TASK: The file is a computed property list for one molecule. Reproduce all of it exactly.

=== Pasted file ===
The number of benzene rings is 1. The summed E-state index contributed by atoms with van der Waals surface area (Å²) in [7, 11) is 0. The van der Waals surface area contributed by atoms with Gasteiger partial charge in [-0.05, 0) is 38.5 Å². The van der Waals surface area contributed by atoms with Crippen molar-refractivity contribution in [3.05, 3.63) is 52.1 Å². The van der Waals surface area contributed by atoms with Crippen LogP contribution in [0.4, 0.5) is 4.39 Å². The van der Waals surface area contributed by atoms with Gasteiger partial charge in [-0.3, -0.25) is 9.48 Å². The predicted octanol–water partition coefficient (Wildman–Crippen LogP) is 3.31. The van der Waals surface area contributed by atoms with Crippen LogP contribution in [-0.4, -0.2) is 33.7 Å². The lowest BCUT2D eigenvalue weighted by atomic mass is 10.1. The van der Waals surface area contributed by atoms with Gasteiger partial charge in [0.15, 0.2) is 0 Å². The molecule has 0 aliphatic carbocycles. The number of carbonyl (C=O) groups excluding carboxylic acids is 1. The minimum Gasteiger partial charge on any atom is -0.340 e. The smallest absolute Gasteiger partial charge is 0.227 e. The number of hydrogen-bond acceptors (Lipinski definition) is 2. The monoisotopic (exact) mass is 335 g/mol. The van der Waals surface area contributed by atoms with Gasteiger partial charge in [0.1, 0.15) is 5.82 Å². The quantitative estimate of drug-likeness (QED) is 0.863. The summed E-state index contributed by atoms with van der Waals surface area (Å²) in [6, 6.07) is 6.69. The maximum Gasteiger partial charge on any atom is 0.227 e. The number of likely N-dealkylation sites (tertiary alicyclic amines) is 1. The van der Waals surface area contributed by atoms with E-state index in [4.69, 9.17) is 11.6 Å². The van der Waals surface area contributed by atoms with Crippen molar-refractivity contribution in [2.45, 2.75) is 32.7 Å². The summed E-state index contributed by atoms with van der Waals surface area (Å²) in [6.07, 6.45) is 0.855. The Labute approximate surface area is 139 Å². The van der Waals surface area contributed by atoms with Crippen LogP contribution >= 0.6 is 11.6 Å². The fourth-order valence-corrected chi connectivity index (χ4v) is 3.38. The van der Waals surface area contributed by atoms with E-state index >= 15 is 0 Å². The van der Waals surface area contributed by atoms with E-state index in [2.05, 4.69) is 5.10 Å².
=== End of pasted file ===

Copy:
The number of benzene rings is 1. The summed E-state index contributed by atoms with van der Waals surface area (Å²) in [7, 11) is 0. The van der Waals surface area contributed by atoms with Gasteiger partial charge in [-0.05, 0) is 38.5 Å². The van der Waals surface area contributed by atoms with Crippen molar-refractivity contribution in [3.05, 3.63) is 52.1 Å². The van der Waals surface area contributed by atoms with Crippen LogP contribution in [0.4, 0.5) is 4.39 Å². The van der Waals surface area contributed by atoms with Gasteiger partial charge in [-0.3, -0.25) is 9.48 Å². The predicted octanol–water partition coefficient (Wildman–Crippen LogP) is 3.31. The van der Waals surface area contributed by atoms with Crippen LogP contribution in [-0.4, -0.2) is 33.7 Å². The lowest BCUT2D eigenvalue weighted by atomic mass is 10.1. The van der Waals surface area contributed by atoms with Gasteiger partial charge in [0.15, 0.2) is 0 Å². The molecule has 0 aliphatic carbocycles. The number of carbonyl (C=O) groups excluding carboxylic acids is 1. The minimum Gasteiger partial charge on any atom is -0.340 e. The smallest absolute Gasteiger partial charge is 0.227 e. The number of hydrogen-bond acceptors (Lipinski definition) is 2. The monoisotopic (exact) mass is 335 g/mol. The van der Waals surface area contributed by atoms with Gasteiger partial charge in [0.1, 0.15) is 5.82 Å². The quantitative estimate of drug-likeness (QED) is 0.863. The summed E-state index contributed by atoms with van der Waals surface area (Å²) in [6, 6.07) is 6.69. The maximum Gasteiger partial charge on any atom is 0.227 e. The number of likely N-dealkylation sites (tertiary alicyclic amines) is 1. The van der Waals surface area contributed by atoms with E-state index in [4.69, 9.17) is 11.6 Å². The van der Waals surface area contributed by atoms with Crippen molar-refractivity contribution in [2.45, 2.75) is 32.7 Å². The summed E-state index contributed by atoms with van der Waals surface area (Å²) in [6.07, 6.45) is 0.855. The Labute approximate surface area is 139 Å². The van der Waals surface area contributed by atoms with Crippen LogP contribution >= 0.6 is 11.6 Å². The fourth-order valence-corrected chi connectivity index (χ4v) is 3.38. The van der Waals surface area contributed by atoms with E-state index >= 15 is 0 Å². The van der Waals surface area contributed by atoms with E-state index in [2.05, 4.69) is 5.10 Å².